I have extracted the fpsUtil routine from a robust set of Defold Metric routines prepared by Björn Ritzl, a developer on the Defold team. This full metrics extension is available on one of Bjorn’s GitHub pages.


    For this project, I created a new collection within the main folder – with the name: main.collection. The following image highlights the key components within this collection, in particular, (a) a background and collision objects which delineate the left, right, floor and ceiling of the playing area, (b) a controller Game Object (GO) to hold the controller script, and (c) game factories for dynamically generating the penguin and the ice block game objects, and a game object to contain the mainMenu GUI.


    Special Interest Item within main.collection

    I think you’ll find most of the structure of the main.collection to be pretty similar to what we have constructed in our previous game tutorials. That said – one unique aspect of this project is how to handle movement of the penguin game object (with its kinematic collision object). I’ve tried to summarize how this is accommodated within the following pseudo-code table. In summary – message processing parses the various types of collsions (aka, hitting the floor, the wall, the top of the ice block or one of its sides) and determines if there are impacts to the movement of the penguin. Such movement impacts are accommodated by setting up a bounce acceleration vector – which is than applied to the gravity acceleration vector during the frame update process. More details are shown below:


    In summary, the script performs the following functions which impact movement of the penguin game object.:

  • It generates an acceleration vector pushing the penguin up (in an upward y direction) when the user touches the screen;
  • It generates another acceleration vector pushing the penguin away from an ice block that it collides with if it hits the left or right edge;
  • It generates a third acceleration vector representing gravity (down y direction);
  • During each update cycle, it applies the combination of these acceleration vectors against the current velocity of the penguin game object to determine its new position; and
  • It sets both acceleration and velocity to zero in the event that the penguin lands on top of an ice block, or when it hits the floor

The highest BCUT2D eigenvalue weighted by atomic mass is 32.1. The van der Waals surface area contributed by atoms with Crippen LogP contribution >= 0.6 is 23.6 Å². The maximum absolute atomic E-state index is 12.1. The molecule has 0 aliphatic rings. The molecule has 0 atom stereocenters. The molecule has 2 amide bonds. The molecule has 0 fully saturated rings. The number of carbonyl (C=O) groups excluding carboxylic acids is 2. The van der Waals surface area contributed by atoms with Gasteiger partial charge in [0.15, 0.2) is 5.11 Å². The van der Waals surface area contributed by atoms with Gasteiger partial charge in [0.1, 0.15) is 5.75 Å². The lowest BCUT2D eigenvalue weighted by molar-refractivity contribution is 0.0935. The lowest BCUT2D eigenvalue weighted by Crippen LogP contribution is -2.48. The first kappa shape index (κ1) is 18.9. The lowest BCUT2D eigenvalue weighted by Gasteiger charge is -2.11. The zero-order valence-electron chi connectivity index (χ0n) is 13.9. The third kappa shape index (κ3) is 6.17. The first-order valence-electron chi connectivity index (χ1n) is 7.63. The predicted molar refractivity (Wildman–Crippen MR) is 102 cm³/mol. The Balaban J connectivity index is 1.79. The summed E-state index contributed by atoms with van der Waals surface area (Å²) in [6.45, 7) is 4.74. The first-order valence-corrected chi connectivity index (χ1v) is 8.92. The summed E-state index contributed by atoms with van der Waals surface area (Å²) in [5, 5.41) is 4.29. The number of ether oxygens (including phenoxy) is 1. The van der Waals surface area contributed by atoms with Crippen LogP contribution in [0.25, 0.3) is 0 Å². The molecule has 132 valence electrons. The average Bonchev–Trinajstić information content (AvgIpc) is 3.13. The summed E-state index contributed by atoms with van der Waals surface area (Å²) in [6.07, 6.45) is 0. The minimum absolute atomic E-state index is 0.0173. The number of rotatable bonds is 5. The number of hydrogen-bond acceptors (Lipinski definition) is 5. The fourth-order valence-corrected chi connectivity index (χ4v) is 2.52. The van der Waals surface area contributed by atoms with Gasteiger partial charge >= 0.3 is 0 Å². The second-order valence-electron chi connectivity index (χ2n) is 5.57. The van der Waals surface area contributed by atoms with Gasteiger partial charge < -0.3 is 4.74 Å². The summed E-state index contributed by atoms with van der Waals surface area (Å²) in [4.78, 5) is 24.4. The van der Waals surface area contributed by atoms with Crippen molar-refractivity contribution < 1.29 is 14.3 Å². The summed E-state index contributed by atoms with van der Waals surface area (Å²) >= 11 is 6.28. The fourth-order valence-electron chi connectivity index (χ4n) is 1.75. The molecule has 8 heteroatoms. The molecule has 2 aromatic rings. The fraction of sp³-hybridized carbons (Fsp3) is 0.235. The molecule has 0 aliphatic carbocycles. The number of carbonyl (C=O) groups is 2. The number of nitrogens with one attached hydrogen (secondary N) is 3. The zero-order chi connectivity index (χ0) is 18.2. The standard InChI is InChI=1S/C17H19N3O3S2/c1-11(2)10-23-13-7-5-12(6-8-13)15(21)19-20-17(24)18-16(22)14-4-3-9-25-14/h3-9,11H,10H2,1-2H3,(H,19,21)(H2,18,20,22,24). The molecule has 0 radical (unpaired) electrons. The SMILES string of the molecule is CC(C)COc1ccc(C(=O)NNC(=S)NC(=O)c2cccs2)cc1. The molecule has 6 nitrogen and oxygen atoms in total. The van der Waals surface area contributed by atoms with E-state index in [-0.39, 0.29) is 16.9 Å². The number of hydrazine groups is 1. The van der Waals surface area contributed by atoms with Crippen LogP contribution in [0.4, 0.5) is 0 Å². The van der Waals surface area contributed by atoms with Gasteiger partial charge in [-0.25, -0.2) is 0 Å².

• Animation effects are applied when the penguin is (a ) idle, (b ) jumping and (c ) falling down.
  • When you review the source code within penguin.script – you’ll see how this logic is captured in Lua code for this project.


    Go ahead and double-click the mainMenu.gui file within the Project Explorer — that’ll bring up the following outline for the GUI. As seen in the outline, the GUI consists of nine nodes, a reference to the atlas as the basis for texture, three fonts and three layers to control display characteristics. It also references the mainMenu.gui_script within the property window.


    The splashBackground, TSLogo and gameLogo GUI nodes are displayed during the opening splash screen sequence. The following image illustrates the GUI nodes that are displayed during game play.


    IV: script walkthroughs

    The following script files are components of the CoinDrop! game — and control the actions related to all gameplay, to include:

  • controller.script
  • penguin.script
  • iceBlock.script
  • floor.script
  • I have included embedded comments throughout the source code to assist in easily walking through the logic.

    Source Code for controller.script

    • It declares several GLOBAL variables used for screen control (GAMESTATUS, CURRENTBLOCK, BLOCKACTIVE) and standard debugging variables (BYPASS_SPLASH, DEBUG_MESSAGE1/2/3).
    • This script conducts initial game setup - spawning the initial ice block and the penguin character.
    • This script provides functionality to messages: 'startNewGame', 'startNextBlock' and 'splashComplete'

    I’ve included a copy of the commented source code below:

    Source Code for penguin.script

    • Processes msg_contact_point_response when penguin hits the edges of an iceblock, top of an iceblock or the floor
    • Processs the 'jump' command
    • Updates the penguins position

    I’ve included a copy of the commented source code below:

    Source Code for iceBlock.script

    • Processes a 'stop' message
    • Updates the ice block position

    I’ve included a copy of the commented source code below:

    Source Code for floor.script

    • Gets the ID of the floor game object

    I’ve included a copy of the commented source code below:

    V: gui script walkthroughs

    TFor this project, all graphic interface logic is included within a single gui script:

  • mainMenu.gui_script
  • Source Code for mainMenu.gui_script

    • Sets script properties for each gui node ID
    • Processes the opening animations of developer/game logos
    • Updates the animated Scoreboard
    • This script provides functionality to messages 'startGame', 'addToScore', 'resetScore', and 'endGame'
    • Processes input action on the jump game button
    • Displays debug messages

    The Lua Source Code is provided below — with the features and implementation techniques highlighted within the embedded comments.


    I hope you’ve enjoyed this tutorial, and perhaps more importantly, that you’ve gain a little insight into the use of Kinematic Game Objects. At this point – the project is complete.

    As shown previously, I have included the full project within a zipfile which can be downloaded by pressing the following button.


    As always, if something doesn’t make sense — or if you have a question on how it works — please drop me a note in the comment box below. I’ll get right back to you. Let me know if you find these tutorials helpful.

    All the best - Dave